Protein crystals are a tricky matter to study. Sometimes you can get them easily, without any effort, but sometimes to obtain one, you need to work hard and even that doesn’t bring success for a long.
Once you get the crystal, it opens the gate to a long process to determine the molecular structure. Crystals are often very delicate and can be easily destroyed by mechanical and chemical agents as well as temperature changes.
In view of these obstacles, many applications in macromolecular crystallography would benefit from the availability of a macromolecular crystal system, which exhibits outstanding diffraction properties, which is mechanically stable and radiation-hard and which can be thawed and frozen many times without concomitant loss of diffraction. Due to their large solvent content, macromolecular crystals are typically mechanically rather fragile and little suitable as the basis of such a system.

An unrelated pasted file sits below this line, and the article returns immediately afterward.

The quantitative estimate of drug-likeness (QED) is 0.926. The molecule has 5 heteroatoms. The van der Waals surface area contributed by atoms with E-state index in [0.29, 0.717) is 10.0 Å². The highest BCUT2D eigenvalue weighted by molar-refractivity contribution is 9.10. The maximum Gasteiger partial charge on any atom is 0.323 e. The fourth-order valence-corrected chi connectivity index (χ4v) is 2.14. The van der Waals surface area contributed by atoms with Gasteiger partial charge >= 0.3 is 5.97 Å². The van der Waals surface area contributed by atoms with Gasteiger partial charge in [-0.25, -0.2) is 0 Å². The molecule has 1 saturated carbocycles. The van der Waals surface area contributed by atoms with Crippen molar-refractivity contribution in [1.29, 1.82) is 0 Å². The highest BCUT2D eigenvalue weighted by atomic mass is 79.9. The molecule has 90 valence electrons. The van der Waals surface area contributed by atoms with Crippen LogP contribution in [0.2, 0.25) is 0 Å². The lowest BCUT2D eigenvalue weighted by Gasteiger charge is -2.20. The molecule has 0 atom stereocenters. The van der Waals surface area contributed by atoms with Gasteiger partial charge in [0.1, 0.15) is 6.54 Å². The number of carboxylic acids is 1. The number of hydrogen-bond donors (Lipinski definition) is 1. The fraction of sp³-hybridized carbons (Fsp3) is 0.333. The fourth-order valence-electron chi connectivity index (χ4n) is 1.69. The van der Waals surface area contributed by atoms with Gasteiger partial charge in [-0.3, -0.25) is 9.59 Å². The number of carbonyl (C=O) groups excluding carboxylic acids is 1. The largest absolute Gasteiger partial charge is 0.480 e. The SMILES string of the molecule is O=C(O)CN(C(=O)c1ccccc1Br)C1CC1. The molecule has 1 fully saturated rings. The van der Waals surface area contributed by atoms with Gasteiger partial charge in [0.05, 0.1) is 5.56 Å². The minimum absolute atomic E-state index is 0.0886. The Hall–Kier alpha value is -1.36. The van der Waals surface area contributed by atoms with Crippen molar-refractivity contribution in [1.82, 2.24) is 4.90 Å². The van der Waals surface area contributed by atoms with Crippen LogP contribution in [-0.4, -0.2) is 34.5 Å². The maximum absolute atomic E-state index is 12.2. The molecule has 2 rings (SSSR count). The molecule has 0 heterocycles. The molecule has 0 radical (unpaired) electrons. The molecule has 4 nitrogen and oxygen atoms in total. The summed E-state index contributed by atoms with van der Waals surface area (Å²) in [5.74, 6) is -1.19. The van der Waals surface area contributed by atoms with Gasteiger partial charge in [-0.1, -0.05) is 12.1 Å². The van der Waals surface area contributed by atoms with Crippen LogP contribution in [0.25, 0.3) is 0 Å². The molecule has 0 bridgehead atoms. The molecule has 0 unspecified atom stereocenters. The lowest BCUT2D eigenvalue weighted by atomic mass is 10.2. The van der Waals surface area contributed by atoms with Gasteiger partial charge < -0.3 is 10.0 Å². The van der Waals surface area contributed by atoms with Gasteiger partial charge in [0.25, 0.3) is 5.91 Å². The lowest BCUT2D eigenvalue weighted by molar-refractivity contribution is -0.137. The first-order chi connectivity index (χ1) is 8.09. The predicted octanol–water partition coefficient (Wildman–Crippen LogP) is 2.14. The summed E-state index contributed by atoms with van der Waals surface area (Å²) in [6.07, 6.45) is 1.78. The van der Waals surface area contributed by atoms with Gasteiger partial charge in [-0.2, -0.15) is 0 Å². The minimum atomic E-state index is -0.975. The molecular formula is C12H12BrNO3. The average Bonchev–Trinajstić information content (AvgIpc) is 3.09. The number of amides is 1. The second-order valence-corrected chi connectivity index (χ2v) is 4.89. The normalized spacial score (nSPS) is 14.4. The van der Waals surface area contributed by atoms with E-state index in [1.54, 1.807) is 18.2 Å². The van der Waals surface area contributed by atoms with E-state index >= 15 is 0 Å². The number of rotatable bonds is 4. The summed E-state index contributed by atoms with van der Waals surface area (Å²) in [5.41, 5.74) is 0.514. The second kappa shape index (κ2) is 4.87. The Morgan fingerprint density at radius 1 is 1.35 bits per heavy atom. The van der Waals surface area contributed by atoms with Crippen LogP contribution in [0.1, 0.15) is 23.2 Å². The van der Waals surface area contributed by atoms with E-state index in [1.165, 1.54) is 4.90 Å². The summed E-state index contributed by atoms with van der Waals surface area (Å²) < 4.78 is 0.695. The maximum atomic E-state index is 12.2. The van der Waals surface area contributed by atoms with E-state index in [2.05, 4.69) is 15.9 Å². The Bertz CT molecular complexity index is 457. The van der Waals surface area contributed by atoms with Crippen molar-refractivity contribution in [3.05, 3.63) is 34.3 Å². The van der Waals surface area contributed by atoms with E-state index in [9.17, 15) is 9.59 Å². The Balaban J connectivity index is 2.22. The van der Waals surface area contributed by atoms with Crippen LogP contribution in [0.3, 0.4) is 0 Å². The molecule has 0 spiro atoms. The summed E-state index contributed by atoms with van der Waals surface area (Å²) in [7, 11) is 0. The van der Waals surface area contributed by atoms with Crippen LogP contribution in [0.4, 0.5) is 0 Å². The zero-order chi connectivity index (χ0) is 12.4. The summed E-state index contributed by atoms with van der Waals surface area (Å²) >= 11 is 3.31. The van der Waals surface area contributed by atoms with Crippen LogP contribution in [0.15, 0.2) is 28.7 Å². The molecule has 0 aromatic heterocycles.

The method that gives hope to produce such a system is cross-linking using glutaraldehyde, but its use so far was only partially successful due to loss of diffraction properties of a crystal.
The new approach to glutaraldehyde cross-linking system assumes two steps to achieve stability of macromolecular crystals. Firstly, genetic modification of the protein in order to strengthen existing crystal contacts. The second step then consists of the further stabilization by cross-linking.
In my project, I am trying to perform such a modifications and achieve stable crystals of protein xylanase from the thermophilic fungus Thermoascus aurantiacus.
Author: Piotr Tokarz
Molecular Biotechnology, Jagiellonian University, Kraków